It’s not the Fed: It’s US tenuous grip on world order

At the moment, the U.S. public sector budget deficit is on the way to 5 percent of GDP, the public debt is running well over 108 percent of GDP, and this year’s deficit on trades in goods and services with the rest of the world is currently estimated at more than half-a-trillion dollars, or about 3 percent of GDP.

And here is the upshot: Failure to stem America’s decades-old rise of external deficits has led to a systematic borrowing of world savings to make ends meet. As a result, the country’s net foreign debt position at the end of the second quarter of this year reached a record-high $8.6 trillion, marking an astounding $891 billion increase in net international liabilities from the previous three-month period.

That is the picture of a structurally unbalanced and a very vulnerable U.S. economy facing an unsettled political situation at home and growing security challenges abroad.

Predictably perhaps, foreign creditors are responding with a declining interest in American public debt instruments. During the 12 months to last October, non-resident holdings of U.S. Treasury securities fell by $124.5 billion.

Over that period, China and Japan, the largest investors in U.S. government bonds, trimmed their portfolios by a combined total of $128.8 billion, while running a $400.5 billion trade surplus with the U.S. in the first 10 months of this year.

A very intriguing gesture indeed: China and Japan not only declined to recycle back to the U.S. some of the dollar income from their large trade surpluses, but they also continued to actively sell their Treasury holdings.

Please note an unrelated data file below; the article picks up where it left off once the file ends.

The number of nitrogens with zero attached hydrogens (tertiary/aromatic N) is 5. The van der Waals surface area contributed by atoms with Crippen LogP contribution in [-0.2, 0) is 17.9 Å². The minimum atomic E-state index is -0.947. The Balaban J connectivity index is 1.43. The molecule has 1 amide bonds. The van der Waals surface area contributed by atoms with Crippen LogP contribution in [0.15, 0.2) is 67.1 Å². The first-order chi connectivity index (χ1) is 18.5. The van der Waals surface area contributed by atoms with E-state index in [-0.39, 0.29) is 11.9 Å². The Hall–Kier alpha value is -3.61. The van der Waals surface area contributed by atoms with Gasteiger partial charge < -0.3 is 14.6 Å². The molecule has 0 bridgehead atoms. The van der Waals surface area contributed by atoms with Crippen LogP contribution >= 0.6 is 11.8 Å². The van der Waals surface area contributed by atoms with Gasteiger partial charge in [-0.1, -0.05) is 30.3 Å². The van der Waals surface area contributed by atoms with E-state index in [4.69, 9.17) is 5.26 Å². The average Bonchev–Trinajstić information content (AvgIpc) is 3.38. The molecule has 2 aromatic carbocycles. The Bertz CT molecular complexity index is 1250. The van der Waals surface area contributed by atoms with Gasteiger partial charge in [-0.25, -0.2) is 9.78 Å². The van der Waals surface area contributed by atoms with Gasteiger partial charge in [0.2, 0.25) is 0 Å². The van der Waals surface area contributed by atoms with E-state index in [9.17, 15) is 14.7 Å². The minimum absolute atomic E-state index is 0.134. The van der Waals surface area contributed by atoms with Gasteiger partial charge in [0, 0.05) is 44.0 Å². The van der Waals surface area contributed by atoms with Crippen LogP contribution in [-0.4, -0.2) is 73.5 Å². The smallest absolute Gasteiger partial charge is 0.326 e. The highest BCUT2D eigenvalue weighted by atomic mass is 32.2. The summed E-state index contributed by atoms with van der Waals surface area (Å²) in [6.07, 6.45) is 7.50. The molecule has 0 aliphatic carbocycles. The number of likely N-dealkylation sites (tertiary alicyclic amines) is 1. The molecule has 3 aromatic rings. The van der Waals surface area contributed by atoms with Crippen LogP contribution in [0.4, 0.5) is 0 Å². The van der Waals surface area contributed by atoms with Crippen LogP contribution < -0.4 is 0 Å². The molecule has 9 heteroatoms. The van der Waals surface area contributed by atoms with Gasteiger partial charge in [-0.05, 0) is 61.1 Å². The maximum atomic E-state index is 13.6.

There is a twofold message there. First, those sales could be seen as hedges against America’s widely expected interest rate increases. Second, one can also see there a political subtext without falling into an exaggerated reading of unfriendly behavior.

Japan has been increasingly concerned about the forthcoming trade negotiations with the U.S., and could have been venting some of its displeasure by selling Treasury securities while pocketing a $56 billion surplus on its American goods trades.

China is a more complex case because Beijing’s difficult trade negotiations with Washington are bound up with hostilities concerning China’s maritime borders, arms sales to Taiwan, relations with Tibet and divergent views about peace and nuclear disarmament on the Korean Peninsula.

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